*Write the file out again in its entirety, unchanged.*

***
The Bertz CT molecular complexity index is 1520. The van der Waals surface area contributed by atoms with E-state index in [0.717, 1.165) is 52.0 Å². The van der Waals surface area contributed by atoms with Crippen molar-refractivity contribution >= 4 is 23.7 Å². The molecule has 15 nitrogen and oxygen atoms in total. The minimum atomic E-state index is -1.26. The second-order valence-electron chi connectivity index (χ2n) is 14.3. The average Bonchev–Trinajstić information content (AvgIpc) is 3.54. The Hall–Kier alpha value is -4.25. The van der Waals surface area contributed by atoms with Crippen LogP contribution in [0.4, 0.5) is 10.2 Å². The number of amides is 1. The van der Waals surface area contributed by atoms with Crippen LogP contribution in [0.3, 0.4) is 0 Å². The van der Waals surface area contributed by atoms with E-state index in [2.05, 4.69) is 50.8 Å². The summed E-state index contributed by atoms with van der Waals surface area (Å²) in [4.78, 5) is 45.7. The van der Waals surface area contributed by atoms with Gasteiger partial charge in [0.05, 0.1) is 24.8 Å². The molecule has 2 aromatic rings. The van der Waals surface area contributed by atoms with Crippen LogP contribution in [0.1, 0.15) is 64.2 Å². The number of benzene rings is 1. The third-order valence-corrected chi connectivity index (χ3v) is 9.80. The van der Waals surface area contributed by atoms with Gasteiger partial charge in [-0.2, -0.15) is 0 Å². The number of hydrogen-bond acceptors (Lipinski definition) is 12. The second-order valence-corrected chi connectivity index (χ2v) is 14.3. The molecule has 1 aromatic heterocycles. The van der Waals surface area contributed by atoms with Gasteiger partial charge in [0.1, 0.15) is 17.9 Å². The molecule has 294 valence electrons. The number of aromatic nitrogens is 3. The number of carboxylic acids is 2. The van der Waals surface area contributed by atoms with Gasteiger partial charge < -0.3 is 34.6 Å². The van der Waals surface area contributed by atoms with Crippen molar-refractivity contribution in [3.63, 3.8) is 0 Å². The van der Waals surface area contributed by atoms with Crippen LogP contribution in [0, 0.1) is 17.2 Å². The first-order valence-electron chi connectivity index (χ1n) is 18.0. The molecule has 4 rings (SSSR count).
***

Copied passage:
The Bertz CT molecular complexity index is 1520. The van der Waals surface area contributed by atoms with E-state index in [0.717, 1.165) is 52.0 Å². The van der Waals surface area contributed by atoms with Crippen molar-refractivity contribution >= 4 is 23.7 Å². The molecule has 15 nitrogen and oxygen atoms in total. The minimum atomic E-state index is -1.26. The second-order valence-electron chi connectivity index (χ2n) is 14.3. The average Bonchev–Trinajstić information content (AvgIpc) is 3.54. The Hall–Kier alpha value is -4.25. The van der Waals surface area contributed by atoms with Crippen LogP contribution in [0.4, 0.5) is 10.2 Å². The number of amides is 1. The van der Waals surface area contributed by atoms with Crippen LogP contribution in [0.3, 0.4) is 0 Å². The van der Waals surface area contributed by atoms with E-state index in [2.05, 4.69) is 50.8 Å². The summed E-state index contributed by atoms with van der Waals surface area (Å²) in [4.78, 5) is 45.7. The van der Waals surface area contributed by atoms with Gasteiger partial charge in [0.05, 0.1) is 24.8 Å². The molecule has 2 aromatic rings. The van der Waals surface area contributed by atoms with Crippen LogP contribution in [0.1, 0.15) is 64.2 Å². The number of benzene rings is 1. The third-order valence-corrected chi connectivity index (χ3v) is 9.80. The van der Waals surface area contributed by atoms with Gasteiger partial charge in [-0.2, -0.15) is 0 Å². The number of hydrogen-bond acceptors (Lipinski definition) is 12. The second-order valence-corrected chi connectivity index (χ2v) is 14.3. The molecule has 1 aromatic heterocycles. The van der Waals surface area contributed by atoms with Gasteiger partial charge in [0.1, 0.15) is 17.9 Å². The molecule has 294 valence electrons. The number of aromatic nitrogens is 3. The number of carboxylic acids is 2. The van der Waals surface area contributed by atoms with Gasteiger partial charge < -0.3 is 34.6 Å². The van der Waals surface area contributed by atoms with Crippen molar-refractivity contribution in [3.63, 3.8) is 0 Å². The van der Waals surface area contributed by atoms with Crippen LogP contribution in [0, 0.1) is 17.2 Å². The first-order valence-electron chi connectivity index (χ1n) is 18.0. The molecule has 4 rings (SSSR count).